People Who Kick Buts: Ryan Hall
I have my own unique road that has had many exciting ups and heart-breaking downs, but the one thing I know is that my journey is not over and the best is yet to come.
- Born on October 14, 1982.
- He won the marathon at the 2008 United States Olympic Trials and placed tenth in the Olympic marathon in Beijing. He holds the U.S. record in the half marathon (59:43). With his half marathon record time, he became the first U.S. runner to break the one hour barrier in the event.
- Hall came on to the running scene as a high school junior. He graduated from high school in the same year as Dathan Ritzenhein and Alan Webb, behind whom he finished in the 2000 Foot Locker Cross Country Championships.
- Ryan Hall’s college career at Stanford University started with injuries that held him back from the promise he showed in high school. In 2001, Hall won the Murray Keating Invitational in his college debut and finished 76th at the NCAA Men’s Cross Country Championships.
- The breakout that everybody expected from Hall since high school took place in the 2005 track season. He earned his first ever individual NCAA Championship by winning the 5000 meters in 13:22.32, finishing less than a second ahead of his teammate Ian Dobson in a race where those two runners dominated the race. He graduated from Stanford with a BA in Sociology.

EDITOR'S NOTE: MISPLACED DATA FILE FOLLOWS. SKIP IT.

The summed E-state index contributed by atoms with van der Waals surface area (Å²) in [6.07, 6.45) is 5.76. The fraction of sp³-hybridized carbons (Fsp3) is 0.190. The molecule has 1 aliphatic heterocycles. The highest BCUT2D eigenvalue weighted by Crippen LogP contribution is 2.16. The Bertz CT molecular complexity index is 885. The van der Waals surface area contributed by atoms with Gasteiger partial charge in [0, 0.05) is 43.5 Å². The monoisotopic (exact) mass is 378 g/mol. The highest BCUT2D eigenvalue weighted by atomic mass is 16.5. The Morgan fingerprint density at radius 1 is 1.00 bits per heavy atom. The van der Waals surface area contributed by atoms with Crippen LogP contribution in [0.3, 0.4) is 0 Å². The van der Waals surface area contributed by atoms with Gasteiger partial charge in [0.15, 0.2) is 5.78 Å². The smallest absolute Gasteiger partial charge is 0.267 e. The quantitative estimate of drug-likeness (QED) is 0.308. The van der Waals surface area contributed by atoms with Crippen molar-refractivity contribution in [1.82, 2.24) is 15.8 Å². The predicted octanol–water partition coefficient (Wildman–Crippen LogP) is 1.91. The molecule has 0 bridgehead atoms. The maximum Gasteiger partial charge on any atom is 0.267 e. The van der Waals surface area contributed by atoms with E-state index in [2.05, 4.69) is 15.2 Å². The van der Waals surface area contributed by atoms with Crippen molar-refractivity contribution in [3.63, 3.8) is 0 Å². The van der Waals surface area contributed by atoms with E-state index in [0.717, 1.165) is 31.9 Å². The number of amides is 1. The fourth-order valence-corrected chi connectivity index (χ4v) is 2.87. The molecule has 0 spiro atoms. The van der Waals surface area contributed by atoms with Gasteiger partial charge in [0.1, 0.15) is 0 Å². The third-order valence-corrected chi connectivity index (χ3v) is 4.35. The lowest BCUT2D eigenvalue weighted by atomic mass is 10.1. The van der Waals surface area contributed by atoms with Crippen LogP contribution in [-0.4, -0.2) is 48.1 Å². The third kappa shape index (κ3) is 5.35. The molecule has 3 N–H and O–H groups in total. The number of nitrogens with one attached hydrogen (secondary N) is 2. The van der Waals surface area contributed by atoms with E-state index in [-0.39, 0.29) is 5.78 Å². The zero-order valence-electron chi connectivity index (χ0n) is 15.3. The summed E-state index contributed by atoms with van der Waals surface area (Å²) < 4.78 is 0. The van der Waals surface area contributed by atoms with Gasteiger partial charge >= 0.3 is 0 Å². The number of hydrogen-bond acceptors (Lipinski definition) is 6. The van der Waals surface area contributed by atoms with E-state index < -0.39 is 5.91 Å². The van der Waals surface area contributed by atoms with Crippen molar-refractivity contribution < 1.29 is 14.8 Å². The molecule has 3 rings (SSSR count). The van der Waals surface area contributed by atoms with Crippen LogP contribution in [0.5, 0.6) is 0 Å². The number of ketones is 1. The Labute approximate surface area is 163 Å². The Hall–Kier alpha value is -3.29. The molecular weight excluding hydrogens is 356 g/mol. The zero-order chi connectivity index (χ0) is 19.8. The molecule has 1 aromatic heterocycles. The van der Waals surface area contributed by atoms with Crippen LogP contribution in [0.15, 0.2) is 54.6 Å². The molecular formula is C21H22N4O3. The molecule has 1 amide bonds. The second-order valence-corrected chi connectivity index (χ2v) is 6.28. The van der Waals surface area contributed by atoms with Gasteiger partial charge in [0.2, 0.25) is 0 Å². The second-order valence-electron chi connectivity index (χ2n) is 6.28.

- Hall has been sponsored by Asics since 2005.
- On December 16, 2010, Hall announced that he would be running the 2011 Boston Marathon, marking his third consecutive appearance in the race.
On April 18, 2011, Hall ran the fastest marathon ever by an American, 2:04:58, to finish fourth. Kenya’s Geoffrey Mutai ran 57 seconds under the recognized world record in winning in 2:03:02, and credited Hall with setting – and maintaining – a fast early pace.
However, this was not an American record, since the Boston course is not eligible for records owing to its point-to-point layout and its elevation drop of greater than 1 m/km; a strong net tailwind (15-20 miles/hr) contributed to the runners’ remarkable 2011 times.